The Universal Declaration of Human Rights states that “Everyone has the right to recognition everywhere as a person before the law.” International organisations estimate that a large number of the approximately 680,000 stateless persons currently residing in Europe are Roma, without identification documents such as birth certificates, ID cards, or passports to prove their identity, legal status and citizenship. Without proper identification documents, individuals are virtually non-citizens before the law; they are de facto stateless and therefore legally and administratively invisible. Numerous barriers are therefore erected regarding the exercise of their basic rights, as well as access to education, health care, employment, housing, justice and participation in political life.
The book elaborates on the guidelines chartered by the European Court of Human Rights on countering anti-Gypsyism in its two most common and perhaps most detestable manifestations, namely on verbal insults and, more generally, hate speech against Roma people, as well as racist violence against them. We aspire to present to those interested or involved in the protection of Roma rights, the arguments of the institutional fight against anti-Gypsyism and to strengthen their argumentation in the context of undertaking institutional initiatives.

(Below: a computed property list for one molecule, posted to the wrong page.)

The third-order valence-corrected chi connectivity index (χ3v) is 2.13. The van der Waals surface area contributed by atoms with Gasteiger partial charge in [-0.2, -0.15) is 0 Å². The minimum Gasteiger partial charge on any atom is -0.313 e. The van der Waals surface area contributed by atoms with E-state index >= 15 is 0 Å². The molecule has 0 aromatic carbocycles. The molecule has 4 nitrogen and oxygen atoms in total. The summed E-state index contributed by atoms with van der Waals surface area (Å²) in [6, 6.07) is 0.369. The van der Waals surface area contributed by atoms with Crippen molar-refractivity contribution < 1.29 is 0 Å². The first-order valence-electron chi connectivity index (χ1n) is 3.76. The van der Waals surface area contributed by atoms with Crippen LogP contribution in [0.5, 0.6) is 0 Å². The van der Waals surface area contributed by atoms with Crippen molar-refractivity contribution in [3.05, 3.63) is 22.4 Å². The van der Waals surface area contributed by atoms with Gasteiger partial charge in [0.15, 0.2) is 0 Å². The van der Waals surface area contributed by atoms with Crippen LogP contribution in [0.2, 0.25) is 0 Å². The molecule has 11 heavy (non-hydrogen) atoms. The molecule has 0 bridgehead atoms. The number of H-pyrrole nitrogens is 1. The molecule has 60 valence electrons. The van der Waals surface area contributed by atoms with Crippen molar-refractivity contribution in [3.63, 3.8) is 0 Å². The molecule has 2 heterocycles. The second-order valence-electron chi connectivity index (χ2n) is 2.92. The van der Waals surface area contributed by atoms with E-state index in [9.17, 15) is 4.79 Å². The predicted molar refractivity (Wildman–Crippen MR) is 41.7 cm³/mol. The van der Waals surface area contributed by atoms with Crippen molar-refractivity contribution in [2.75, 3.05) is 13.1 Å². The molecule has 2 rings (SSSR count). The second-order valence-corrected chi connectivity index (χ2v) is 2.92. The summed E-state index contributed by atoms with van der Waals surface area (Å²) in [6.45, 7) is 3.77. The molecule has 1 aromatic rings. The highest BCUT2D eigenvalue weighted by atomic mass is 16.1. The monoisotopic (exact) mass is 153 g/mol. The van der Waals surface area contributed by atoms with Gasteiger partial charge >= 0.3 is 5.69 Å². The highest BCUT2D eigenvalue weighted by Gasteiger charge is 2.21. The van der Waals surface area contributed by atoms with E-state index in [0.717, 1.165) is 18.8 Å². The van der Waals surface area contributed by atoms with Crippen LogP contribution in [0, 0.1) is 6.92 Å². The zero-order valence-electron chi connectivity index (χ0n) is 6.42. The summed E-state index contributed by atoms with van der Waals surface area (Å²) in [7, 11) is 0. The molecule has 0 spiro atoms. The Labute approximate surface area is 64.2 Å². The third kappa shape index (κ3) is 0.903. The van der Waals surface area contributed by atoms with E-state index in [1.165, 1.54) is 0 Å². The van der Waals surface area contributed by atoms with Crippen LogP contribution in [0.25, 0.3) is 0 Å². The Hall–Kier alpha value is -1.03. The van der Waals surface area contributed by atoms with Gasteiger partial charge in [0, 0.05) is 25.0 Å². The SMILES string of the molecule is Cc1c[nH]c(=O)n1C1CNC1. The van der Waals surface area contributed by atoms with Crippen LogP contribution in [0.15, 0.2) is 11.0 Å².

There are serious concerns about the situation and rights of the Roma in Greece, including the cases of unjustified use of force against them by the police, the inadequate investigation of these incidents, as well as the possible racist incentive in these incidents, as well as the leniency of judges in the few cases that have reached justice, resulting in the development of a regime of substantial impunity.
We hope that this publication will contribute to knowledge and practice, offering a tool for defending the Roma, rule of law and human rights against all forms of racism they experience.